To do this, they used a simple differential-equation model (DEM) based on Baumol’s insight, whose parallels to ecology Tilman recognized. Following a 1994 study by Thomas Selden and Daqing Song, Tilman and colleagues fit a quadratic logarithmic function to the relationship between GDP per capita and its growth rate, aggregating countries to income groups. The quality of this fit is striking, as Fig. 1a in our new paper highlights. The function specifies a differential equation, which Tilman and colleagues used to project GDP per capita forward.

Independently, our group has been studying the GHG emissions scenarios used by the IPCC, trying to understand which emissions futures—and therefore climate futures—are most plausible. In a paper published in November 2020, we reported that IPCC scenarios have tended to over-project GHG emissions compared to recent history, and one of the key reasons for this positive bias is a positive bias in the scenarios’ GDP per capita projections. It turns out that the International Monetary Fund (IMF) and national governments have similarly tended to be positively biased in their GDP per capita forecasts.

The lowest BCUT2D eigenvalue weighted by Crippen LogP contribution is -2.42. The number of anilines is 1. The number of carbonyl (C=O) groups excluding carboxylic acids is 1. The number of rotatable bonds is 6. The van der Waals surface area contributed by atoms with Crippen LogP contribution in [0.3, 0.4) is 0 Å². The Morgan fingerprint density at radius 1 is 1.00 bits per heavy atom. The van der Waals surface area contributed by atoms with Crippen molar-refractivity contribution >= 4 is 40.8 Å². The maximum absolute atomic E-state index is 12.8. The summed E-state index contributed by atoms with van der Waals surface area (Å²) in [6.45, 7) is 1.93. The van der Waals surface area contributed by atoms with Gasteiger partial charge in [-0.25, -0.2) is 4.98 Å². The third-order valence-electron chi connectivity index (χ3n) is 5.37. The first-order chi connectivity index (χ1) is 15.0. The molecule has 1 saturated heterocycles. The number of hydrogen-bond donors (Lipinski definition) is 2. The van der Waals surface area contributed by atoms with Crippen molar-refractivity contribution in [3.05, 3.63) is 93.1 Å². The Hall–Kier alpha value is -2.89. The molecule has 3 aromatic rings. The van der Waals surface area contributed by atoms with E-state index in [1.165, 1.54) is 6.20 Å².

Also in November 2020, Tilman and colleagues published a paper in Science, led by Michael Clark of the University of Oxford, which projected that food demands alone could prevent the world from limiting warming to 1.5ºC above pre-industrial temperatures—the aspirational target of the Paris Agreement. We wondered if their projection of food demands might be positively biased, knowing that they were based on a model of GDP per capita growth (the DEM, described above). So, we dug into their paper’s Supplementary Material, and, to our surprise, their GDP per capita forecast bias seemed smaller than what we had seen in the IPCC scenarios and IMF forecasts. We quickly got in touch with Tilman (who had been Burgess’ PhD co-advisor years earlier), and the three of us, along with our colleague Ashley Dancer, decided to work together to understand the reasons for the DEM's historical forecast accuracy and to explore its projections of future economic growth.